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How do Drug Discount Cards Work? (A pharmacy student perspective by Miguel Galvez)

As a URI APPE pharmacy student currently on rotation at RXinsider, I am tasked to formulate and present topics of interest to the RXinsider staff. RXinsider is a technology, publishing, and multimedia company focused on the pharmacy market. The topic of interest today will be discount cards within the Pharmacy market. 

Discount cards are a method of payment for prescriptions in the pharmacy sector. Historically, most patients paid for prescriptions out of pocket; but, with the turn of the 90s, we saw more and more third-party payers in the pharmacy, such as Medicaid and Blue Cross insurance. Introducing Part D prescription coverage in the Medicare Prescription Drug, Improvement, and Modernization act of 2003, further bolstered third-party infrastructure into the pharmacy. According to 2015 data from the Kaiser Family Foundation, 91% of the US population now has some type of third-party payer as Health Insurance.

Despite the heavy presence of insurance, alternative forms of payment are still used and searched for in the pharmacy community. Most of the market need for alternatives comes from the industry itself. Over the past years, we have seen the formulary exclusion list expand with some providers like CVS Health and Express Scripts reaching over 200 medications excluded. Premiums, drug cost-sharing, and total patient spending on prescriptions have all been increasing for years.

There is a need for alternatives. Drug manufacturers are now offering Copayment Reimbursement cards where Drug Companies cover all or some of the patient Co-Pay to increase adherence and patient outcomes. Similarly, PBMs have offered discount cards for prescriptions. These cards can offer discounts for patients ranging from a few cents to almost 80% of the cost. Some companies even contracted with the individual pharmacist, technicians, and interns to encourage discount card use by offering them numeration for each cash prescription forgone and ran through the discount cards.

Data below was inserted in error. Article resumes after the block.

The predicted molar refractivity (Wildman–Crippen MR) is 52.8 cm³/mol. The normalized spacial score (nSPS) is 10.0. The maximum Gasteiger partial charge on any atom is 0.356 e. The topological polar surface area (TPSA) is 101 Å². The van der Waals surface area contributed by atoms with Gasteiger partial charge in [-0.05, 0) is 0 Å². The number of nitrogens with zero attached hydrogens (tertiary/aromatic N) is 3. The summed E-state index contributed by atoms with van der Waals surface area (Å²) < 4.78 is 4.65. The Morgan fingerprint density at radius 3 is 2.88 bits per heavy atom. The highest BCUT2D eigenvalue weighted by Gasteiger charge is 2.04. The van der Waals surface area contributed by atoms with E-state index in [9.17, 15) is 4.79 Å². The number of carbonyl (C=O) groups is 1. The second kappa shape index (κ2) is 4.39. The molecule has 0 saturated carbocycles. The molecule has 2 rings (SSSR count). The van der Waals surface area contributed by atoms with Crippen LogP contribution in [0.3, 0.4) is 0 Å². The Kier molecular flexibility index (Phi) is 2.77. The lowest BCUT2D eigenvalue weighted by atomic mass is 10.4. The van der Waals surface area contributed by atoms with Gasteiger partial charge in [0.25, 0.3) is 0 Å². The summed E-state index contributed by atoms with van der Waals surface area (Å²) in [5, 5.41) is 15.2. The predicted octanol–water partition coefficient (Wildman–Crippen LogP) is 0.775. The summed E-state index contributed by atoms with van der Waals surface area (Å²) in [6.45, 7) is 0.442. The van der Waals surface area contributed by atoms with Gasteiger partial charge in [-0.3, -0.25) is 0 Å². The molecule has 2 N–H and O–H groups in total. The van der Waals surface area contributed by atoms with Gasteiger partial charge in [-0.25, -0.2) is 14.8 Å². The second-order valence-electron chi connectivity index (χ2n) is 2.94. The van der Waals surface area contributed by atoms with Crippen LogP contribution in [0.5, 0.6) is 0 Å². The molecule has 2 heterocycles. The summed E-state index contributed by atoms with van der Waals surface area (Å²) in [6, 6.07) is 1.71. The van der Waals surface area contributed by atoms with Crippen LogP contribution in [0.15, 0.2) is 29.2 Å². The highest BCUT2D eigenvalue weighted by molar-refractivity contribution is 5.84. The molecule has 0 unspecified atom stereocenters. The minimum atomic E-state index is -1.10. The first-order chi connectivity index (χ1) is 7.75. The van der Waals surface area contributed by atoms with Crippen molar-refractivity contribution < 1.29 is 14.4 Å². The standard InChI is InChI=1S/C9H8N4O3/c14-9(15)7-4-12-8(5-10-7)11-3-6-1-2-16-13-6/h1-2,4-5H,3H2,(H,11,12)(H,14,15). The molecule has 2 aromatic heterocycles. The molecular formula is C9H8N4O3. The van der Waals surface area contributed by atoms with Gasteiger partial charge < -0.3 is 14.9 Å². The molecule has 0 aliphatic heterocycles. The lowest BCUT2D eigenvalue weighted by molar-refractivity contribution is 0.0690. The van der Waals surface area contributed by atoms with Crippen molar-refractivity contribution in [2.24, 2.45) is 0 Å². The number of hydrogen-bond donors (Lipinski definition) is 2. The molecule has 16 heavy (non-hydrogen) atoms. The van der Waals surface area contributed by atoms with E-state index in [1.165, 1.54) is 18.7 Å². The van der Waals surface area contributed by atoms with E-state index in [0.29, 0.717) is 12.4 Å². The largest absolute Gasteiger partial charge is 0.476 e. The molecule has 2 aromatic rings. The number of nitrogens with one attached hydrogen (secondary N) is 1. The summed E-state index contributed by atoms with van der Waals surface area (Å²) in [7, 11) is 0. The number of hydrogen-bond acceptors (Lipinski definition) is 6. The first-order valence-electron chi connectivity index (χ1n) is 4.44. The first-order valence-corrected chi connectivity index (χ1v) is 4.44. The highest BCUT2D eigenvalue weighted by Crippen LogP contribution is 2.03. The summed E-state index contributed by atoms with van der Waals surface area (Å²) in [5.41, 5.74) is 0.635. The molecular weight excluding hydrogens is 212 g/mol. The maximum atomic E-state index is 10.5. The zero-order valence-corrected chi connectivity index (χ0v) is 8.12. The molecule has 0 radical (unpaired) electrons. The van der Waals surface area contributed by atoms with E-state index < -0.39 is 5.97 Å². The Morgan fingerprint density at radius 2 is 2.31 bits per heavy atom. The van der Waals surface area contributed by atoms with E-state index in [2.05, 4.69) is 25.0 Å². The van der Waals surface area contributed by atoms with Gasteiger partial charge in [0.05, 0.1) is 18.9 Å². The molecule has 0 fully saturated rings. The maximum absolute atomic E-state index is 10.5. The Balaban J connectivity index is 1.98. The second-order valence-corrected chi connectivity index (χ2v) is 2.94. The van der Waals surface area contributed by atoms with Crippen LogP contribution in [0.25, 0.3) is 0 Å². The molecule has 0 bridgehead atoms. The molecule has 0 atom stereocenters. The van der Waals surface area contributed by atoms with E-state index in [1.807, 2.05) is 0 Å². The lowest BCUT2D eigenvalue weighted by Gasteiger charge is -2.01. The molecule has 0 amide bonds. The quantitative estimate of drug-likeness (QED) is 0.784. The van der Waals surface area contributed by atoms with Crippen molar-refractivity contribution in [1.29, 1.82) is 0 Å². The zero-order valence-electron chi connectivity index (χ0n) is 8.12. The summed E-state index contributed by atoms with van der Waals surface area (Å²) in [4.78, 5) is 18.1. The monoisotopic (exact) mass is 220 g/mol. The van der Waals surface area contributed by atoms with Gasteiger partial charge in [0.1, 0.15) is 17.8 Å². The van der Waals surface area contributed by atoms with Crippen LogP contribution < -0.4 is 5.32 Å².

Discount cards and Copayment Reimbursement cards are novel services, however, it is important to remember law logistics concerning remuneration for Healthcare Providers such as the Federal Anti-kickback Statute, Civil Monetary Penalties Law, Stark Self-Referral Statute.

Miguel (Mike) Galvez is currently a P4 Pharmacy Student at the University of Rhode Island. Mike is currently performing an APPE pharmacy student rotation at RXinsider in West Warwick Rhode Island.

My Bio

An attentive, hardworking, goal orientated scholar from the San Fernando Valley who is striving for a dual degree from the University of Rhode Island in pharmacy and business. I’m a very active scholar. I take part in many extracurricular activities ranging from academic pharmacy clubs like SUPP to volunteer community development associations like Habitat to athletic extracurriculars like basketball and volleyball. 

I wanted to be a pharmacist to break the cultural barrier in my community. Growing up Mexican I was taught not to look an elder or someone of higher rank, such as a health professional, in the eye because it was disrespectful. Also, frequently the community wouldn’t communicate with the pharmacist because of a language barrier. As a kid, I saw this translate into poorer health outcomes in my community because no one would dare speak to someone like a pharmacist and take up their valuable time. I remember going to the pharmacy. I recall the pharmacist asking my mom if she had questions about her medicine, she never did, even though she didn’t know what the drug was for. I want to be a pharmacist hoping I can change my community’s health outcomes. I could get them to take an interest in their health by being the initiator and letting them know they are the priority. I am here to make an impact.

Miguel Galvez

PharmD/MBA Candidate 2021

University of Rhode Island

College of Pharmacy

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